The U.S. Supreme Court has blocked efforts by the daughter of a DuPont Company worker to collect benefits from her late father’s pension plan.
The court has issued a unanimous order upholding a ruling by an appellate court and holding that the plan administrators had a right to use a beneficiary designation form submitted by William Kennedy, a plan participant, rather than locating and using a waiver that was part of Kennedy’s divorce proceedings.
The ruling in the case, Kennedy, executrix of the state of Kennedy, deceased, vs. Plan Administrator for DuPont Savings and Investment Plan et al., hinges on the relative weights of various types of documents in deciding where Kennedy’s pension benefits were supposed to go when he died.
“It is no answer, as the estate argues, that William’s beneficiary-designation form should not control because it is not one of the ‘documents and instruments governing the plan under Section 1104(a)(1)(D) of [the Employee Retirement Income Security Act] and was not treated as a plan document by the plan administrator,” Justice David Souter writes in an opinion for the court. “That is beside the point. It is uncontested that the [savings and investment plan] and the summary plan description are ‘documents and instruments govern-ing the plan.’ “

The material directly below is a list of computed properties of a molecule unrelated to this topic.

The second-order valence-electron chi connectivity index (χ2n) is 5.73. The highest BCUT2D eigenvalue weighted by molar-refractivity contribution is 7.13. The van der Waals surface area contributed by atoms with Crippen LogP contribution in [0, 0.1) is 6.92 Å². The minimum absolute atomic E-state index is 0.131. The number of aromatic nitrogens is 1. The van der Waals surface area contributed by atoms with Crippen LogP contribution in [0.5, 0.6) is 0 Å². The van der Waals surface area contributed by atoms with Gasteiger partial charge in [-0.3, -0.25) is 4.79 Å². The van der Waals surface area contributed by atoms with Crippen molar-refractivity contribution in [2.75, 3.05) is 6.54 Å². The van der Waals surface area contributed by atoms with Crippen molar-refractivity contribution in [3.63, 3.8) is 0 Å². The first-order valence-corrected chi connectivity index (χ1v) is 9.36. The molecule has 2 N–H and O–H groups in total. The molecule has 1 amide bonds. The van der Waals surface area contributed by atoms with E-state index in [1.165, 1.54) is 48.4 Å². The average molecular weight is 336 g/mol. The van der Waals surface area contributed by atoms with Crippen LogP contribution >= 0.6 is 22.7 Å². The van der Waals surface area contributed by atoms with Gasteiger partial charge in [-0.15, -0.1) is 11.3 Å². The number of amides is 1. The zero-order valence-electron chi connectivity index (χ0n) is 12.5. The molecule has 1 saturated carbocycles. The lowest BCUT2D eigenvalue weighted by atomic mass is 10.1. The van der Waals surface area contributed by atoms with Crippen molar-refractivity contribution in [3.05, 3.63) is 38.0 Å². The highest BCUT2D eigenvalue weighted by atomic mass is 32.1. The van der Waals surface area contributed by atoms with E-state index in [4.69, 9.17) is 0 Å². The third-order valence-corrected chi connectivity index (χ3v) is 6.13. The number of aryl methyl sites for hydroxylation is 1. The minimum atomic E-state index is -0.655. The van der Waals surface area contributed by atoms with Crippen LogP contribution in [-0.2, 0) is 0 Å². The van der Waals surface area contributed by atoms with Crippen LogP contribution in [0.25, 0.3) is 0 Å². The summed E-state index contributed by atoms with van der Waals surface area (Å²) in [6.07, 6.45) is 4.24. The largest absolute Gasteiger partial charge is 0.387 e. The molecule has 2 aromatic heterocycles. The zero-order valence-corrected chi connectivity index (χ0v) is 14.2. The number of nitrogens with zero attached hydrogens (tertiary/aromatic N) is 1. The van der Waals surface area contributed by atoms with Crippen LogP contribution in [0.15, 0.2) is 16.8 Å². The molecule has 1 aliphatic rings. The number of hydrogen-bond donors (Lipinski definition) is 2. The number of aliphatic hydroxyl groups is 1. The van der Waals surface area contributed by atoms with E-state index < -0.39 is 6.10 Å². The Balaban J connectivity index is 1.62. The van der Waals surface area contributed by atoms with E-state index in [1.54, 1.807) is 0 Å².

Souter cites a Supreme Court case, Boggs vs. Boggs, that held that ERISA preempted a state law permitting the testamen-tary transfer of a nonparticipant spouse’s community
property interest in undistributed pension plan benefits.”
Souter also cites another Supreme Court case, Egelhoff vs. Egelhoff, and notes that ERISA’s statutory scheme relies on straightforward interpretations of written plan documents.
Kennedy, the Texas resident at the center of the case, divorced and failed to complete all of the steps necessary to act on a divorce settlement agreement in which the ex-wife, Liv Kennedy, agreed to give up any interests in the plans, according to court pleadings.
A state law held that divorce ended a spouse’s right to a stake in the other spouse’s pension benefits.
When the man died, the plans paid all benefits to the ex-wife.
The estate sued, saying it should have received the benefits, because the ex-wife had waived the right to receive the benefits.
A trial court ruled in favor of the estate, but the 5th U.S. Circuit Court of Appeals ruled in favor of the ex-wife.